The London Metal Exchange has made an informal approach to the Baltic Exchange, the hub of the global shipping market, to acquire the entire business, two sources familiar with the matter told Reuters.
The LME – previously owned by its members – was itself bought by Hong Kong Exchanges and Clearing (HKEx) in 2012 for $2.2 billion.
If such a deal were agreed, it would assist the LME in expanding its reach beyond metals.
“It’s an informal approach,” one source said, adding that a potential offer could be based on three times the net asset value of the London-based Baltic Exchange.
“The LME has made strong overtures to the Baltic,” the second source said.
Further details were not available, although any offer was likely to be made in cash.
In the Baltic’s last annual report in the year to end-March 2015 published in June, shareholders’ funds were 28.036 million pounds ($43 million). The number of allotted and fully paid ordinary shares totaled 483,860.
Baltic Exchange Chief Executive Jeremy Penn told Reuters: “We would never comment in any way on anything of that nature whether it was true or untrue.”
The LME declined to comment.
This is the third time the LME, the world’s biggest marketplace for trading base metals, has approached the privately owned Baltic Exchange.
The Baltic, founded in 1744, had previously rebuffed separate approaches from the LME. The first was an LME-proposed joint venture in 2010 to launch an exchange for freight derivatives trading.
In 2013, sources familiar with the matter told Reuters the Baltic had received expressions of interest from the LME and other suitors for its freight derivatives platform Baltex, launched in 2011.
Those previous approaches by the LME ran into opposition from ship brokers who are members and shareholders of the Baltic.
Sources said the LME would need to convince the Baltic’s board and wider shareholders with a detailed firm proposal, especially given fears by brokers on losing control over the way the Baltic conducts business.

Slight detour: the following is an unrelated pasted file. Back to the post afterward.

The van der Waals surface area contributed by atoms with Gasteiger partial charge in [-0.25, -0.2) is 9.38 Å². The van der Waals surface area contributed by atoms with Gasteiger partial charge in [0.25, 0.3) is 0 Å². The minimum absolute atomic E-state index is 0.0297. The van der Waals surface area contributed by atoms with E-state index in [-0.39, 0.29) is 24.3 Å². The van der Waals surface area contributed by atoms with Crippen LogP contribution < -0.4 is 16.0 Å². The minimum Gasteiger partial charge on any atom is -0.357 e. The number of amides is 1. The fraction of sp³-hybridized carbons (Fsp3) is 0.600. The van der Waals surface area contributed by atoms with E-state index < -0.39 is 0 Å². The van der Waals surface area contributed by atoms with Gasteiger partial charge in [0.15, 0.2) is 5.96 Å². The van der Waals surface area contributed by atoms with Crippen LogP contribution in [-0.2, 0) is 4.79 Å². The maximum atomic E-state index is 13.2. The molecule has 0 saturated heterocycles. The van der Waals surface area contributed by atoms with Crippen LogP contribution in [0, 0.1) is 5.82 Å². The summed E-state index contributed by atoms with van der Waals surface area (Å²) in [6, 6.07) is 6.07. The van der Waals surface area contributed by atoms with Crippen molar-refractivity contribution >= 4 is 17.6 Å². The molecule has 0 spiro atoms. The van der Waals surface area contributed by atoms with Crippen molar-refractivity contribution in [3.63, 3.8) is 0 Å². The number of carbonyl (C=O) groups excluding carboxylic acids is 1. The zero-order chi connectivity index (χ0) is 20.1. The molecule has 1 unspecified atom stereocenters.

“The (freight) brokers will need to be won over,” the first source said.
The LME, formally established in 1877, is the world’s oldest and biggest market for trading industrial metals. Its settlement prices are used as benchmarks by producers and consumers of industrial metals such as copper and aluminum.
FREIGHT DERIVATIVES PLATFORM
Despite its name, the Baltic Exchange is no longer the forum for trade in the chartering of vessels. It produces daily benchmark rates and indices that are used to trade and settle freight contracts as well as data used in the freight derivatives or FFA market, which allow investors to take positions on freight rates in the future.
In 2011, the Baltic – via a wholly owned subsidiary – launched the first central FFA platform, called Baltex.
Baltex has gained momentum after becoming a venue for presenting block futures at the start of December last year. Since the start of 2015, Baltex reached break-even after previous losses, which is another added plus for the LME.
CEO Penn announced last month he will step down in 2016 after more than 12 years running the institution, with a successor being sought by the Baltic.
Penn told Reuters in June the Baltic was studying a potential foray into commodities and was open to proposals on tie-ups as other exchanges attempt to boost volumes.
The Baltic said in September, in a letter to shareholders, that it would pay an interim dividend of 20 pounds per share. A total of 9.7 million pounds would be distributed to the companyâ€™s 380 shareholders.
Explaining part of the reason for the record dividend, Baltic Chairman Guy Campbell said the responsibility for managing a large portfolio of investments was “not one it is appropriate for your board to continue to take on when it cannot foresee a need to make use of the funds in the near future”.
In the year to end-March 2015, the market value of its investments was 19.9 million pounds. The Baltic also owns the building it occupies in the City of London, which its report states was worth 16 million pounds when last valued in 2013.